A Gift from the Synod: the “Art of Accompaniment”

Many of us worry about preserving the doctrine of the Church. In an effort to do this more fully, some people have expressed concern about the recent Synod of the Family’s use of the term “accompaniment” – they worry about this watering down doctrine. In my experience, accompaniment is not eliminated doctrine but moving in a different direction. The doctrinal method, which is properly the main way we do catechesis, begins by looking at what doctrines the person needs to understand, then it organizes them systematically, and then it presents them to the student (I use the term “doctrinal method” to point out the focus of such a method; I love doctrine). Accompaniment starts from the person, their needs and questions and moves towards doctrine. The doctrinal method can be applied equally to everyone well the method of accompaniment is naturally unique to each person; although certain questions generally happen at certain times, each individual is unique.

The Art of Accompaniment

Accompaniment includes all of us in the Church, not just youth ministry of irregular families as outlined here.

In this blog post I want to give the example of how I’ve learned and tried his accompaniment in youth ministry, and then give an outline of how it could be applied to irregular family situations.

I started youth ministry in 2006 and of the time we were using a doctrinal method. We had thought of the things we wanted the teenagers learn, then I presented them in an orderly fashion and had extra activities like sports and snack to make it attractive. Not long after, some other people in Regnum Christi youth ministry, like myself, started to question if there is a better method. We rewrote all the Regnum Christi youth ministry materials from the ground up based on the paradigm of accompaniment. This involved two major shifts. The first shift was how we presented material: instead of thinking abstractly about what the kids need to learn, several hundred Catholic teenagers filled out a questionnaire on what questions they wondered about, then these were combined into about 30 questions per year and a number of us spent time writing basic answers that an older youth leader or parent at the youth group could present easily. (These are currently sold as a large part of Conquest and Challenge Clubs.) The other change took this perspective down to daily interaction. Instead of insisting that everyone be perfect, we worked so each would take the next step in their spiritual life. We accompany them by showing them the next step instead of insisting they are perfect. In my own limited experience, I find that this method is much more labor-intensive but reaches a deeper conversion.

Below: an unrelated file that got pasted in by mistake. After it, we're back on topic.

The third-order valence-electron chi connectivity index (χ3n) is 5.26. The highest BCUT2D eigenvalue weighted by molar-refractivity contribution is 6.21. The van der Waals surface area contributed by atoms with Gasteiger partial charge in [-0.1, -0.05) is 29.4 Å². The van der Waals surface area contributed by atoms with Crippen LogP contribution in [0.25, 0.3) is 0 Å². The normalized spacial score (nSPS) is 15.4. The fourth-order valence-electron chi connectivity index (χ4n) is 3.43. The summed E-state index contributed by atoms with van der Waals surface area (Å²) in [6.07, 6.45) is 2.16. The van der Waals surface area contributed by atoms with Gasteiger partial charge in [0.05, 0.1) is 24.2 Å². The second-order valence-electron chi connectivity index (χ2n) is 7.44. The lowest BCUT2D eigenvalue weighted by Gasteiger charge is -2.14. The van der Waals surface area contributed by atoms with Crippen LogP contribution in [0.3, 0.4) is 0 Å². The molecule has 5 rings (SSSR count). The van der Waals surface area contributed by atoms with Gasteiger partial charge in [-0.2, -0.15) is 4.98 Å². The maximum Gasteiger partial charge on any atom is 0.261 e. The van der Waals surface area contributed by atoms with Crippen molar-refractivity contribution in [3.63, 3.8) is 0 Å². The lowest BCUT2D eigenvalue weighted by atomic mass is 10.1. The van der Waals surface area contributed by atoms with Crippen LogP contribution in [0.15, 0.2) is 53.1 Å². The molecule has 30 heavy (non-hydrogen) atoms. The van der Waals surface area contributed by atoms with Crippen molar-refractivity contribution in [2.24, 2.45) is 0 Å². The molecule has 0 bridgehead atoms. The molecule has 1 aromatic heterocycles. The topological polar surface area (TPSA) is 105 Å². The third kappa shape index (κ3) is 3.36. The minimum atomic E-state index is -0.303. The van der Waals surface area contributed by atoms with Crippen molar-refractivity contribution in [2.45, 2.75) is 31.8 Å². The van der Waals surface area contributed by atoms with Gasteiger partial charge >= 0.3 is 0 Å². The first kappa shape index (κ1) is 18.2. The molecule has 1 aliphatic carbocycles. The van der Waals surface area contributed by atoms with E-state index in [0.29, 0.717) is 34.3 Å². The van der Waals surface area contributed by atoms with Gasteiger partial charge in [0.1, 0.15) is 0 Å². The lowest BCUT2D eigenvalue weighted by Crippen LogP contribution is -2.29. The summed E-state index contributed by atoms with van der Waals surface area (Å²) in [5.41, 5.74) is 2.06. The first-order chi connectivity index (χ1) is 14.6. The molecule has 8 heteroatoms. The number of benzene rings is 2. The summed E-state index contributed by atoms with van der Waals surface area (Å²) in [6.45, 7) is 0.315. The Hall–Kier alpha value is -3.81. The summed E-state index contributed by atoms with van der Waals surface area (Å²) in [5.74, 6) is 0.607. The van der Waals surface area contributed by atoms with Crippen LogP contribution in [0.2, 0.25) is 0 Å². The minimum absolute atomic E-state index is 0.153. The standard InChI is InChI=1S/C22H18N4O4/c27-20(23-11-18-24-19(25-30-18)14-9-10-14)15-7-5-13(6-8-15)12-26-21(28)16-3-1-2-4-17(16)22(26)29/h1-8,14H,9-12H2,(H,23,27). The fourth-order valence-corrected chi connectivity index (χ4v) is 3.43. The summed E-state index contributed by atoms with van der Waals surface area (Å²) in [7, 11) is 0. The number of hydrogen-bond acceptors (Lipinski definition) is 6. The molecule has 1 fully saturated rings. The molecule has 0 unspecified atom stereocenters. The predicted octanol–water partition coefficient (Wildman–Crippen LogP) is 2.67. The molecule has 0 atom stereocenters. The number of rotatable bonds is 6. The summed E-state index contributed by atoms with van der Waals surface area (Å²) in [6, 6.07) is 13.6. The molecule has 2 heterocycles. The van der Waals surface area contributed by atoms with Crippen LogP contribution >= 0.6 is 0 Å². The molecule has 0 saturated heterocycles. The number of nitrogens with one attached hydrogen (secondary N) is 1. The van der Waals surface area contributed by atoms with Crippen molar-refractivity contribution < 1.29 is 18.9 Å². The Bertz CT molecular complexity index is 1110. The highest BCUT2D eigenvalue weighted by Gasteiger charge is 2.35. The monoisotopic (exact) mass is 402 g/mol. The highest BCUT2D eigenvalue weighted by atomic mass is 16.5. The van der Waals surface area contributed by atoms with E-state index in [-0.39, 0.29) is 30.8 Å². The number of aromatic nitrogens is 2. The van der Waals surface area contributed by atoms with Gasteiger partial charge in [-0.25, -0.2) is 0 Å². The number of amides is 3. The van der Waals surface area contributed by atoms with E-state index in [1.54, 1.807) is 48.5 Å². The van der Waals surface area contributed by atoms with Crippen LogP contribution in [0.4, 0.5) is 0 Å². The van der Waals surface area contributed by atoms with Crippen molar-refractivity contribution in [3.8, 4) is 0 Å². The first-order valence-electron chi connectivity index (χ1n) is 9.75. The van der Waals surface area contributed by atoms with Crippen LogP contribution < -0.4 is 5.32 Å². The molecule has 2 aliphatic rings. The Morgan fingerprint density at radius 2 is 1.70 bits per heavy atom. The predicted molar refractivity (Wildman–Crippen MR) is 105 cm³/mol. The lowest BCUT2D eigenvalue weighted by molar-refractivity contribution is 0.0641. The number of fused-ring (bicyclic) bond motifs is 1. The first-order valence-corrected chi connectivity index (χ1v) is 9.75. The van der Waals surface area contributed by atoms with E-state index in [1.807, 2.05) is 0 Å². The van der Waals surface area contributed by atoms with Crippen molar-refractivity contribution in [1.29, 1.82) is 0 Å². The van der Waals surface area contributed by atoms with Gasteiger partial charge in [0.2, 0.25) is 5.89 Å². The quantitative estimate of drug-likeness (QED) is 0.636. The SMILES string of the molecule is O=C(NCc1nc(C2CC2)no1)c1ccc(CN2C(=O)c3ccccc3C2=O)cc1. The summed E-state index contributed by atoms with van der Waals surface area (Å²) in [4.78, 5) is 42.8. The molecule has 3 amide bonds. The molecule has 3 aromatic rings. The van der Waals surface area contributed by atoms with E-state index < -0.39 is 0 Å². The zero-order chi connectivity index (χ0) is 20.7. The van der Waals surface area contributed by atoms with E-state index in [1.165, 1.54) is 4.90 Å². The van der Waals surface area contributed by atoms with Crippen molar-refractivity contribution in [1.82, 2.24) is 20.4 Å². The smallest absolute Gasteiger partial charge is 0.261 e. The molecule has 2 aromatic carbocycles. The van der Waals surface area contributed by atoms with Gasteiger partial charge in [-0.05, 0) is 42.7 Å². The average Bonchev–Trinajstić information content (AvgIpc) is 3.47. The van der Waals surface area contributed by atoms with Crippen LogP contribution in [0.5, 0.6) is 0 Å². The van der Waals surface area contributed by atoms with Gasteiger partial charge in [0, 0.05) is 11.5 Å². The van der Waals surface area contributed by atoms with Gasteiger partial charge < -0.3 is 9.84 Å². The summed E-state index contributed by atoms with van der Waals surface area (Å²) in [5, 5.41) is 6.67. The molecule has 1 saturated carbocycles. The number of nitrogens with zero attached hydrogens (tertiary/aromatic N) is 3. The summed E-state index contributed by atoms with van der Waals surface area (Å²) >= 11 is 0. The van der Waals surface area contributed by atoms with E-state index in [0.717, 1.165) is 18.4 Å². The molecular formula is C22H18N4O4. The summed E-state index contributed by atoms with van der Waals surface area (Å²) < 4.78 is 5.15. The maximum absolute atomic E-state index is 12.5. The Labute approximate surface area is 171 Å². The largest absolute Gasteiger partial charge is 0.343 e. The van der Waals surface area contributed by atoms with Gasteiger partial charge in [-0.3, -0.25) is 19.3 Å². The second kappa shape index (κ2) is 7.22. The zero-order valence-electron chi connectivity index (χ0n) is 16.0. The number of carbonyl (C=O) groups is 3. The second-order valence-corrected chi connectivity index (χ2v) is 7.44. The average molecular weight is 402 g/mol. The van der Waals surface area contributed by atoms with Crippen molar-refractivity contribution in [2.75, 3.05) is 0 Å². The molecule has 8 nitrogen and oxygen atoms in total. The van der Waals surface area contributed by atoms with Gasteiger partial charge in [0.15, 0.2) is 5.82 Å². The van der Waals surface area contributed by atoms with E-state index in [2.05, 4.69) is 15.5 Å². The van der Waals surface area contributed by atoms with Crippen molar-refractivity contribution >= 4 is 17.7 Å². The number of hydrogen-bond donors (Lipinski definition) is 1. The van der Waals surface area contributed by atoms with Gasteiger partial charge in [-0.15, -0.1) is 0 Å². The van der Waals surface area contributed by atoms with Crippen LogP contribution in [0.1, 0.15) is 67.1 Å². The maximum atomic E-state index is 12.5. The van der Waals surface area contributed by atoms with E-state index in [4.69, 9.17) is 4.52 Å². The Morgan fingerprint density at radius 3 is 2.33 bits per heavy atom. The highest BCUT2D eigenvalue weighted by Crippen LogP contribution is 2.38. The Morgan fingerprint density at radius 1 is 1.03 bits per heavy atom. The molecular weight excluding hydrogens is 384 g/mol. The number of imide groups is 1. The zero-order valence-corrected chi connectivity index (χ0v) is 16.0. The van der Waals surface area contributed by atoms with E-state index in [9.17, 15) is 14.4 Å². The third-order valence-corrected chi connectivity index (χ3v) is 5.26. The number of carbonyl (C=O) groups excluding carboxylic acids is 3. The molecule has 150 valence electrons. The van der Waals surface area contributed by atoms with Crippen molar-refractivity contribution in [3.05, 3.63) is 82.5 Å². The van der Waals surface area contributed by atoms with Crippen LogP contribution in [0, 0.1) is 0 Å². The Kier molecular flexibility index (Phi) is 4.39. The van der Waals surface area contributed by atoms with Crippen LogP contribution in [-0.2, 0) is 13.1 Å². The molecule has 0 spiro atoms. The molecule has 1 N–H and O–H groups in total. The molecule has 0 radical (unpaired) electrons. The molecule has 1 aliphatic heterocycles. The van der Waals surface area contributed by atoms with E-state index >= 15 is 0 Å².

At this point I would like to make a small aside: I think part of our difficulty in accepting this may have to do with translation. We have to remember that more Catholics in the world speak a romance language than English, and that Italian was the working language for the Synod. As part of my own change of method, I attended a two-week pastoral course in Madrid with the literal translation “school of accompaniment” which sounds kind of odd in English. In Spanish and Italian (and probably other languages, I just don’t speak them well) the verb “accompany” has a much more active meaning than in English – in English it just means “be with someone” while in the other languages it has the sense of “add to someone” as well.